Mikhail Aleshin

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Aleshin set to return to action today at Road America

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ELKHART LAKE, Wis. – Mikhail Aleshin is set to return to action today in the No. 7 Lucas Oil SPM Honda ahead of today’s sessions for the Verizon IndyCar Series’ KOHLER Grand Prix at Road America (Sunday, 12:30 p.m. ET, NBCSN).

The Russian driver was delayed by immigration issues in arriving back to the U.S. after racing at the 24 Hours of Le Mans last week with SMP Racing.

Aleshin posted on Friday that he was en route to the U.S. after getting it sorted, and the team confirmed Aleshin’s return on Saturday morning.

Team co-owner Sam Schmidt told the Advance Auto Parts IndyCar Radio Network that Aleshin was en route and was optimistic he’d be back in time for Saturday’s sessions.

Canadian driver Robert Wickens filled in for Wickens on Friday, while facing an abnormal situation where he didn’t know if he’d be able to continue for the rest of the weekend. He posted a best time of 1:44.7085 in Friday’s combined practice, just under 1.9 seconds off Friday pace setter Josef Newgarden.

“I’m really happy with today. Obviously you always want to make as much progress as possible, and you never know if you’ve done enough or if I should achieve more, or whatever the case is,” Wickens said after the day. “The biggest thing for me is the car is still in one piece and I haven’t made a terminal error yet!

“The Schmidt Peterson Motorsports team has done a fantastic job getting me up to speed and making me comfortable. It’s been a strange day because I’m not really sure if I’m doing the next session since I don’t know when Mikhail [Aleshin] is arriving or if he’s arriving. So I’m going to work overnight as if I’m driving tomorrow morning, and if not, then hopefully I can help out the team somehow.”

The third practice session begins at 11 a.m. CT and local time from Road America. Qualifying is today at 3 p.m. CT and local time and airs at 4 p.m. CT/5 p.m. ET on NBCSN.

Wickens set for IndyCar practice debut after last-minute hustle

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ELKHART LAKE, Wis. – It hasn’t even been 24 hours yet since Robert Wickens got the call that he’d be deputizing, temporarily, for Mikhail Aleshin in the No. 7 Lucas Oil SPM Honda in today’s practice sessions for the KOHLER Grand Prix at Road America (Sunday, 12:30 p.m. ET, NBCSN).

But the 28-year-old Canadian out of Guelph, Ontario is fully stoked for the opportunity that he’ll be in at least today, and potentially further if Aleshin is unable to make it time for the weekend.

Wickens said repeatedly in a brief media availability that he is taking this weekend “day-by-day” and will look to gather data today in his first official running in an IndyCar, and second ever following his test at Sebring in March.

“First off, I’m excited to be here. It was definitely a last-minute trip!” Wickens said Friday morning. “I found yesterday at 2 p.m., then got on a flight, got to the hotel last night at 10, and got here as soon as the gates opened.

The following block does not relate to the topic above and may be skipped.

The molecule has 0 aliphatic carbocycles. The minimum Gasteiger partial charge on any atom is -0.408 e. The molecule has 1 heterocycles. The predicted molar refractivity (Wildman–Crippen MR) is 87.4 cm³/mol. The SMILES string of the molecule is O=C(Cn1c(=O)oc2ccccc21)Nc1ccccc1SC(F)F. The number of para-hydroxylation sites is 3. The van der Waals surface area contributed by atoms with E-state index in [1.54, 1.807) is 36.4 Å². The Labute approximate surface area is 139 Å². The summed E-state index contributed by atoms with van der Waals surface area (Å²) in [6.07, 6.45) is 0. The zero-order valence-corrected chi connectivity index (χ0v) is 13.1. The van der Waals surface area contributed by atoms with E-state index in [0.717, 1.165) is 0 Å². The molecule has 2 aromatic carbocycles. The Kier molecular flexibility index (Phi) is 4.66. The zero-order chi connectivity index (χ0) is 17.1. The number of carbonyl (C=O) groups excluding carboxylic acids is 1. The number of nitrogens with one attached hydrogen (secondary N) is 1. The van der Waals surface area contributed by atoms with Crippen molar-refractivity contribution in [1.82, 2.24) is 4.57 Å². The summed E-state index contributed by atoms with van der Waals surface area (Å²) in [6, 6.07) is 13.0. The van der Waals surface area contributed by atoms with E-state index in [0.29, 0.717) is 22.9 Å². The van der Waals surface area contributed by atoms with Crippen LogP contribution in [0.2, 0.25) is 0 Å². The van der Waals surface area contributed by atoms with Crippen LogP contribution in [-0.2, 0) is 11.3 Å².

“I haven’t been here since 2007 when I raced in Atlantics. It’s a steep learning curve! But I know how exciting the car is and I’m super excited to drive it.”

The aforementioned 2007 Atlantics race is, surprisingly, Wickens’ only start at Road America, even though he starred in Formula BMW prior to his graduation to Atlantics as part of Red Bull’s Junior Team with Forsythe Racing. Fittingly, he beat James Hinchcliffe in that Atlantic race – Wickens was seventh and Hinchcliffe was 14th.

His running this morning will come only after a whirlwind period of getting the call to drive, then clearing it with his necessary Mercedes-Benz and HWA bosses.

“I was supposed to be in Europe… so I was home in Toronto. I thought I’d have a relaxing weekend at home before next race in Germany, as DTM is my priority,” he said.

“I had to call the HWA CEO who’s my first call in demand, but he’s more than happy for me to get seat time, he understood the situation, and said drivers driving different cars will make you better in our day job. So he called Toto (Wolff).

“I was more nervous about the timeframe, as this all happened extremely last minute. He’s in Azerbiaijan; and we needed a quick answer, yes or no. Five minutes later he called me back, and said, pack your helmet and have fun. It wasn’t that hard to convince him.”

Wickens said the fluid nature of the weekend has already changed his objective. Naturally, he wants to go through and race this weekend although he understands that if Aleshin makes it back, the Russian will be in the car.

“It’d be bittersweet if I can’t run the race; I’m excited to do an IndyCar race,” Wickens said. “My idol growing up was (the late) Greg Moore. I always watched CART, Champ Car, IndyCar. So it’d be cool to tick that box.

“But Mikhail and I were teammates at Red Bull. I feel for his situation. As an international driver it’s not easy with immigration.

“Obviously to be blunt, I’ll be disappointed if I don’t do the race. But then again yesterday, I was on my way to a relaxing weekend, now I’m at Road America.”

Wickens will enter into a field where he’s actually raced a lot of drivers before in either or both of the North American and European junior formula championships.

Included among that list are Hinchcliffe, Aleshin, Esteban Gutierrez, Alexander Rossi, Conor Daly and Josef Newgarden, among others.

“It’s pretty cool. Rossi and I go pretty far back. We always karted in same championship. And I think we raced the first time against each other in GP3 in 2010. We did 3.5 as well. Him and I were in the top three of the championship.

“I haven’t seen any of my friends yet other than Hinch! But then there’s Conor Daly, Josef Newgarden, Esteban Gutierrez and more. It’s so cool to see guys can make career opportunities here in IndyCar.”